Christian to preside over Egyptian Supreme Court for the first time
The government chose Coptic judge Boulos Fahmy as head of the country's top court. Most in the Muslim community welcome the appointment.
Evangélico Digital · CAIRO · 15 FEBRUARY 2022 · 15:45 CET
Fahmy, who is 65 and the first Christian to hold that position, was chosen by Fatah el-Sisi from among the five senior judges on the 15-member court, as required by law.
The Christian judge succeeds Judge Saeed Marei, who, according to Mohammed Bassal, an Egyptian legal expert and editor of the newspaper Shorouk, has resigned due to health reasons.
Fahmy has been head of the court's General Secretariat since 2014. His appointment has been welcomed by many in the country's Muslim majority.
Moushira Khattab, head of the National Council for Human Rights, has described the decision as “historic” in the field of civil and political rights.
However, Ishak Ibrahim, an expert on Christian issues in Egypt, pointed out in a social media message that “it will not have a significant impact on eliminating discrimination and ensuring the opportunity for all citizens with justice and equality”.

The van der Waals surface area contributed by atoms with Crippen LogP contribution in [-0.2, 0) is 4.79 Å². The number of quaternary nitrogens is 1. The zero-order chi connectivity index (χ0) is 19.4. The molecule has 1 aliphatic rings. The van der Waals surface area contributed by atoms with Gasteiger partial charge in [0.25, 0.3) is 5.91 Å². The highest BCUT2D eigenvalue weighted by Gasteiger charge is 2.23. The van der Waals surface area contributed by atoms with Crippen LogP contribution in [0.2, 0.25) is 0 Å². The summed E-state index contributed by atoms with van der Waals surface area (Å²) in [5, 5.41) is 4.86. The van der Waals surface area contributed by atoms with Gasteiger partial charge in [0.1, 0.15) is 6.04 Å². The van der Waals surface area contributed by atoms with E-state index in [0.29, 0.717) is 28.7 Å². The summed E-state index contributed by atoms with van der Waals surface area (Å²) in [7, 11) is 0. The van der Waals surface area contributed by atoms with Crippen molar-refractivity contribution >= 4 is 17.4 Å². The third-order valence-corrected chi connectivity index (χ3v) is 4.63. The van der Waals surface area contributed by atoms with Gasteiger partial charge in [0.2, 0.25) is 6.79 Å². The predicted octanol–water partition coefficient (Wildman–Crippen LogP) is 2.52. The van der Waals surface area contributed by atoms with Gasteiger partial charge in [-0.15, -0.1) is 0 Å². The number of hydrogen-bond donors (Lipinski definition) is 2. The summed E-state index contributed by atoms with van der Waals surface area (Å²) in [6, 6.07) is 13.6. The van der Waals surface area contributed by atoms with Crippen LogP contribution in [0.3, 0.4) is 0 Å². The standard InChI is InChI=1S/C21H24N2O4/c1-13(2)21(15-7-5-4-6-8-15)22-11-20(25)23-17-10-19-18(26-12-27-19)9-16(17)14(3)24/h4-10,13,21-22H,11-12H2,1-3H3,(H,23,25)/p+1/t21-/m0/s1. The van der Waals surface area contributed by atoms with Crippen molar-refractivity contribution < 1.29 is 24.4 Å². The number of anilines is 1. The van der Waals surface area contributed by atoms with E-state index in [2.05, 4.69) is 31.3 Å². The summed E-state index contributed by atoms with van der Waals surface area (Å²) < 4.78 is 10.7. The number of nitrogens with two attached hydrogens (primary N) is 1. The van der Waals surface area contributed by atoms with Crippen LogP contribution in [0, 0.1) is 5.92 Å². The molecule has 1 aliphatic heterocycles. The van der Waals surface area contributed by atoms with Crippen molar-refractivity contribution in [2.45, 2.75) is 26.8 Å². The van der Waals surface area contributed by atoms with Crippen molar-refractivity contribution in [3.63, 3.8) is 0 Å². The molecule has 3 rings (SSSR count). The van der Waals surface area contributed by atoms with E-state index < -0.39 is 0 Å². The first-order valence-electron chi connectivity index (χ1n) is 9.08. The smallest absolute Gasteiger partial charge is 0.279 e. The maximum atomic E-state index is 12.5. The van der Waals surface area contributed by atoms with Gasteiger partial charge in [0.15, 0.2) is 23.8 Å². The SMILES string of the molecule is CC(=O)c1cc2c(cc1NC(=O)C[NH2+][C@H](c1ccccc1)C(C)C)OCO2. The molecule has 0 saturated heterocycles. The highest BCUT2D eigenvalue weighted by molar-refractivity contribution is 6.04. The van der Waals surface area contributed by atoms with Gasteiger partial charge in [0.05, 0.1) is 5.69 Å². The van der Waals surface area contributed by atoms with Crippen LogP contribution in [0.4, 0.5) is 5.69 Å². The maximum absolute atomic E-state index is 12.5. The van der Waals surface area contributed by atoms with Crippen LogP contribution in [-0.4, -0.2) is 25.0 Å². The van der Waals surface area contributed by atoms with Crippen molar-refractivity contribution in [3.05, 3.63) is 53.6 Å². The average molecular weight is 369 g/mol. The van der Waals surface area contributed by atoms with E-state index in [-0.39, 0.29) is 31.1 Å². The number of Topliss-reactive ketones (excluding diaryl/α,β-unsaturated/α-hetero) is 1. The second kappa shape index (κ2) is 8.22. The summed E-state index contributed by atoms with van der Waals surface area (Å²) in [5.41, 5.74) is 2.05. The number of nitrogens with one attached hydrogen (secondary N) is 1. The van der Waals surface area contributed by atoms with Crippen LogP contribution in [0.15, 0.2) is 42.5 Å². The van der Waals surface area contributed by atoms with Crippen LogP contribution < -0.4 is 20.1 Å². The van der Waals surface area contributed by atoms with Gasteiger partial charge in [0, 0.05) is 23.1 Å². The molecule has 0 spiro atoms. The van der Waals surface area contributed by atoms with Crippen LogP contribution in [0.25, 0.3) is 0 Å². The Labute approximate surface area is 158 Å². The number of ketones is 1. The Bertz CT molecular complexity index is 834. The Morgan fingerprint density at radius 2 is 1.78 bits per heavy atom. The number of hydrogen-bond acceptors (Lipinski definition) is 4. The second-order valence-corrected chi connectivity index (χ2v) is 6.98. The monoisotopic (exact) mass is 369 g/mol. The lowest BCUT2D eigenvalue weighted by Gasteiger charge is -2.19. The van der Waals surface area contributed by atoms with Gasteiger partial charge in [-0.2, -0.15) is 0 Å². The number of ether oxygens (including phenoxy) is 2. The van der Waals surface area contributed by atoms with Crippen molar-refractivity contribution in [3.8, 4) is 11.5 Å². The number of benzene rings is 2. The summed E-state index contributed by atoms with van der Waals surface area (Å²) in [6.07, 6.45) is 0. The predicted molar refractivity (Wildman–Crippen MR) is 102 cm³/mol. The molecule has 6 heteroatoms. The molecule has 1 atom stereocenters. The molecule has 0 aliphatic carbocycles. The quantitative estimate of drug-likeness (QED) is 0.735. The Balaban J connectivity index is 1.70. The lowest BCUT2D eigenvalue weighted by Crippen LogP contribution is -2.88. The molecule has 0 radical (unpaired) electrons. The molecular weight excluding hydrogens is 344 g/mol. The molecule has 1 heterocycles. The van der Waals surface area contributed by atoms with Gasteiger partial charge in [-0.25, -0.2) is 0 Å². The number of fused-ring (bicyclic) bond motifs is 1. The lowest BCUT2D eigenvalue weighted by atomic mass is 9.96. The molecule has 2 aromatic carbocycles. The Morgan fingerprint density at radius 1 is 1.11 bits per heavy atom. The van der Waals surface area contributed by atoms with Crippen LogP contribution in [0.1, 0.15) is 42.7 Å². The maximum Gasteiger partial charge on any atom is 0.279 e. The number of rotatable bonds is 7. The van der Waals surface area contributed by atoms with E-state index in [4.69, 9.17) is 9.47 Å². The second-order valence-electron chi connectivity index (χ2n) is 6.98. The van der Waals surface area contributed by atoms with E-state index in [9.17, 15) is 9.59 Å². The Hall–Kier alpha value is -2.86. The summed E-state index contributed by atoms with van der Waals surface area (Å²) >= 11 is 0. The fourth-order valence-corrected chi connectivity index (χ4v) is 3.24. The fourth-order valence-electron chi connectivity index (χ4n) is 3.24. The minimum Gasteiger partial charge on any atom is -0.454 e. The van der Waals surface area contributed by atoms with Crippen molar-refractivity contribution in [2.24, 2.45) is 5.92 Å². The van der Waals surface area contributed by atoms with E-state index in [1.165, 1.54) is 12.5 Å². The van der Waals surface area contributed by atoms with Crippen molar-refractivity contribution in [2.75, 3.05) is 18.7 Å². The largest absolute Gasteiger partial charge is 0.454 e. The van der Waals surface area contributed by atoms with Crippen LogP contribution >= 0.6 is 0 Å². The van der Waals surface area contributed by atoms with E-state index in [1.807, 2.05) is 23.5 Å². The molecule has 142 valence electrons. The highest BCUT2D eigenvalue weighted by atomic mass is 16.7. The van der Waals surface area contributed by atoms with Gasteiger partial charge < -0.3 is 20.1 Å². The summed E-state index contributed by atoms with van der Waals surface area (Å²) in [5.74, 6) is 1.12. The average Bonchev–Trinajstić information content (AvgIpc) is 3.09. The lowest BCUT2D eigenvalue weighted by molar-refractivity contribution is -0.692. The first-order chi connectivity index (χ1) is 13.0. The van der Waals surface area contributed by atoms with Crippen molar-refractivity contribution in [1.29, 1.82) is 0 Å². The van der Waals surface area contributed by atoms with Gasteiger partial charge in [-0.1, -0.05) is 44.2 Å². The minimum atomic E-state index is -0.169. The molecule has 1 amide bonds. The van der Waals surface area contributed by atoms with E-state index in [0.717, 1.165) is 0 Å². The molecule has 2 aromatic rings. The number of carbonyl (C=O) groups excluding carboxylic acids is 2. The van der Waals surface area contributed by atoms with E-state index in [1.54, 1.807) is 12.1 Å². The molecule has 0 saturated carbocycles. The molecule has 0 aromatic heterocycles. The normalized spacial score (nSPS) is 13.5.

“We will be able to say there is a significant improvement when we find the percentage (of Christians holding posts) has moved from around 2% to a percentage close to their numerical one”, he added.
Christians in Egypt
Christians, who make up almost 10% of Egypt's 102 million people, have long complained of discrimination by the country's Muslim majority.
Activists also denounce that Copts suffer discrimination and are prevented from holding high public positions.
Since el-Sisi became president in 2014, most Christians have seen him as an ally and protector against Islamists. He often attends Orthodox Christian worship at Christmas as a sign of support for the Copts.
El-Sisi has taken other steps to empower Christians, such as appointing the first Coptic Christian woman as regional governor in 2018.
He has also allowed the building of churches across the country, after decades of restrictions.